The psalmist has just been rejoicing that “with God there is forgiveness” - which, surely, is very good news. So you would think the next words might be “therefore you are loved - or trusted - or worshipped - or enjoyed...” Take your pick. But “feared”? Why would we fear a God who forgives us?

To be fair, most modern Bible translations don’t have “feared”; they substitute “worshipped” or “revered”. And I’m sure that’s right. The psalmist isn’t talking about a cringing, servile attitude towards God.

But he is talking about a very serious attitude, whereby God takes absolute first place in our lives, and whereby his lordship as well as his love shape and control our attitudes and our behaviour.

Perhaps you can sum it up like this: Forgiveness is certainly a free gift, and something to rejoice in - but it isn’t a freebie.

By “freebie” I mean something we probably accept with a casual wave of the hand - “Great, thanks for that”. And then get on with our lives with barely a further thought. We live in a world awash with freebies - the advertising industry uses them all the time, and the idea of something for nothing is very appealing.

But if ever we Christians start treating God’s forgiveness that way, we have lost all sense of divine authority and of “the beauty of holiness”.

I don’t know, of course, what led the psalmist to write these words. But I’ll make a pretty confident guess: he had woken up to the fact that, having basked in the sunshine of God’s forgiveness, from now on his life could never be the same. Look back for a moment at his story...

He has been in trouble, deep trouble: “Out of the depths I cry to you” (verse 1). The depths! Is he talking about sickness, or family worries, or money troubles? Possibly any of those. But there are some clues pointing us in a different direction.

First, his cry to God is for “mercy” (verse 2), suggesting a sense of guilt and shame. It seems he has something on his conscience, and it won’t let him rest. And then this impression is reinforced by his picture of God up in heaven holding a long, grim list of all his sins and wrong-doings: “If you, O Lord, kept a record of sins, O Lord, who could stand?” (verse 3). Who indeed!

He’s feeling pretty small. 

And it’s then that those beautiful, simple, gospel words come: “But with you there is forgiveness.” From the depths to the heights!

In my years as a hospital chaplain I sometimes met people who had been through grave illness, perhaps even close to death itself. But they had come through, and their sense of relief and gratitude was overwhelming. They used to tell me that, following this experience, their whole attitude towards life was going to be completely different: “I’ll never take a day of life for granted again!... My eyes have been opened to what life is really all about!”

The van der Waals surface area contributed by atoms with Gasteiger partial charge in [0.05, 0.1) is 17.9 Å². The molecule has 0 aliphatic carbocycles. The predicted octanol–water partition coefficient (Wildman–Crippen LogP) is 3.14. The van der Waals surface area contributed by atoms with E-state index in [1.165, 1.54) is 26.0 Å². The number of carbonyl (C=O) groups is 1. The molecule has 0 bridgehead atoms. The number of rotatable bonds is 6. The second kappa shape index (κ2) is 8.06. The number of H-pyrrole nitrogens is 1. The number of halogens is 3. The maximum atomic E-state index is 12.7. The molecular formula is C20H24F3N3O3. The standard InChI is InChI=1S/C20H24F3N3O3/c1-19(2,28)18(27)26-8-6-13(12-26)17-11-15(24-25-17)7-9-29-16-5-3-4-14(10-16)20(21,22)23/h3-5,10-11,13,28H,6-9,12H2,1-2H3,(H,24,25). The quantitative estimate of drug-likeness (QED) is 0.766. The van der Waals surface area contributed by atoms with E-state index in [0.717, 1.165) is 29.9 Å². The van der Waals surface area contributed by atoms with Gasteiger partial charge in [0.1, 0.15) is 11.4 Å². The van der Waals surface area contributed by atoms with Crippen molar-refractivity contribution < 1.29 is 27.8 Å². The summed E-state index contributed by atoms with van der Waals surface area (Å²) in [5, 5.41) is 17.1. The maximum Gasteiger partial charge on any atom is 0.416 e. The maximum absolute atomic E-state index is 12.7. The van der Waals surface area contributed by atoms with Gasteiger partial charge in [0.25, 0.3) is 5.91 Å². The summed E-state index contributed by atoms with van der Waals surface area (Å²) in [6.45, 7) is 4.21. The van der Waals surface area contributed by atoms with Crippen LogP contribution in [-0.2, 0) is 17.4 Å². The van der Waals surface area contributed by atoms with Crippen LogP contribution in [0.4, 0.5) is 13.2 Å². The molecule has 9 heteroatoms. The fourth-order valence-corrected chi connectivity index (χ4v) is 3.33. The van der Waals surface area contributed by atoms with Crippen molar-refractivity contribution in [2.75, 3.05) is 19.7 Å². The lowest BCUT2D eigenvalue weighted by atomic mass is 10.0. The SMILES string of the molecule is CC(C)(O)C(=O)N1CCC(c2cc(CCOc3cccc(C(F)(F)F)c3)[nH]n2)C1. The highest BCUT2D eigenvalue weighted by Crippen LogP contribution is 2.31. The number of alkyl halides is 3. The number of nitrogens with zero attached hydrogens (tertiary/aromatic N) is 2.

How truly they stuck to these resolutions, of course, I couldn’t stay. But it was moving to sense the deep sincerity with which they spoke. Some experiences in life really do warrant that hackneyed expression “life-changing”.

Well, I reckon that’s how the psalmist felt as he wrote this psalm. How, after all, can anybody receive something as massive and momentous as God’s free, gracious forgiveness - and carry on just as before?

The New Testament is full of the joy of the Lord - people coming face to face with Jesus and being transformed as a result. But this serious side is there too. Writing to the church in Philippi, Paul encourages them to “work out their salvation with...” - with what? Joy? Happiness? Freedom? Excitement? 

I’m sure he would gladly say all those things. But the phrase he actually uses is - wait for it - “fear and trembling” (Philippians 2:12). A challenge, surely, about how seriously we take our walk with God. Are we shallow, casual Christians, with trivial habits, aims, tastes and ambitions? Or do we give to God the devotion which is his due?

Here’s a question all of us might put to ourselves: What do I know about the fear of the Lord?

O God, thank you for being a forgiving God. Thank you that in Christ’s cross all my sins are dealt with once for all. May this great knowledge lead me to live my daily life in true fear of you. Amen.

Wednesday, 12 October 2016

Seeing God's hand in everything

Joseph said to his brothers… “I am your brother Joseph, the one you sold into Egypt. And now, don’t be distressed and don’t be angry with yourselves for selling me here, because it was to save lives that God sent me ahead of you…” Genesis 45:4-5

These are wonderful words. As a boy Joseph was certainly foolish in the way he spoke to his parents and his brothers about the great future God had in store for him. But that could never excuse the cruelty and callousness with which his brothers treated him. He suffered enormously as a result. He lost years of his life – years that he could never get back.